Crusader Figural Sculpture in the Holy Land
Twelfth century examples from Acre Nazareth and Belvoir Castle
by Moshe Barasch
Rutgers University Press, 1971, [First Edition], b/w photographic plates, illustrated end-papers, hardcover, dustjacket, ISBN 0813566808
Very Good Condition, minor edge and shelf wear to book, minor edge and shelf wear to price-clipped dustjacket with some rubbing
'Dr. Mosche Barasch, Jack Cotton Associate Professor of the History of Art at Hebrew University in Jerusalem, here presents a pioneering study of five related groups of sculptures, survivals of twelfth-century efforts by the Crusaders to build Christian monuments at appropriate sites in the Holy Land.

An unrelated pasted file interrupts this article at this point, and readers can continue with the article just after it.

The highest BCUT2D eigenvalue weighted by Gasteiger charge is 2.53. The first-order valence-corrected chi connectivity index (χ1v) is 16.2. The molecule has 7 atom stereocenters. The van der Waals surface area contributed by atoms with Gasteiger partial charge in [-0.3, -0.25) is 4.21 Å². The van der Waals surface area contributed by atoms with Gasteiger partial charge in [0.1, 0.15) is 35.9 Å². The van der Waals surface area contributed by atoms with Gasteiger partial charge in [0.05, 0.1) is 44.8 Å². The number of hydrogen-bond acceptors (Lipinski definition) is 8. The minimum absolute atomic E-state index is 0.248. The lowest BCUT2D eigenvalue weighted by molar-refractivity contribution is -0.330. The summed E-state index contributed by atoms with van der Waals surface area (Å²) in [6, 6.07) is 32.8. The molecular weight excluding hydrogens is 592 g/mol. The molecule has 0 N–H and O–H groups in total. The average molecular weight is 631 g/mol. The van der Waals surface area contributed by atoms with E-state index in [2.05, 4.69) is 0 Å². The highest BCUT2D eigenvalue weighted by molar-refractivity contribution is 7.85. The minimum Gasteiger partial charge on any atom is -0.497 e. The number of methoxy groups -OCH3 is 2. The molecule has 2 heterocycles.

Through stylistic analysis and consideration of their provenance, Dr. Barasch deduces a=that these sculptures are directly related to French Provencal sculpture of the first half of the twelfth century, and were produced by French artisans between 1150 and 1190. They were strongly influenced by the great anonymous masters at Moissac and other sites in southern France, who worked approximately fifty years earlier. The buildings for which these sculptures were intended were commissioned by French knights engaged in the Third Crusade, and were subsequently destroyed or left in ruins by the Saracens.'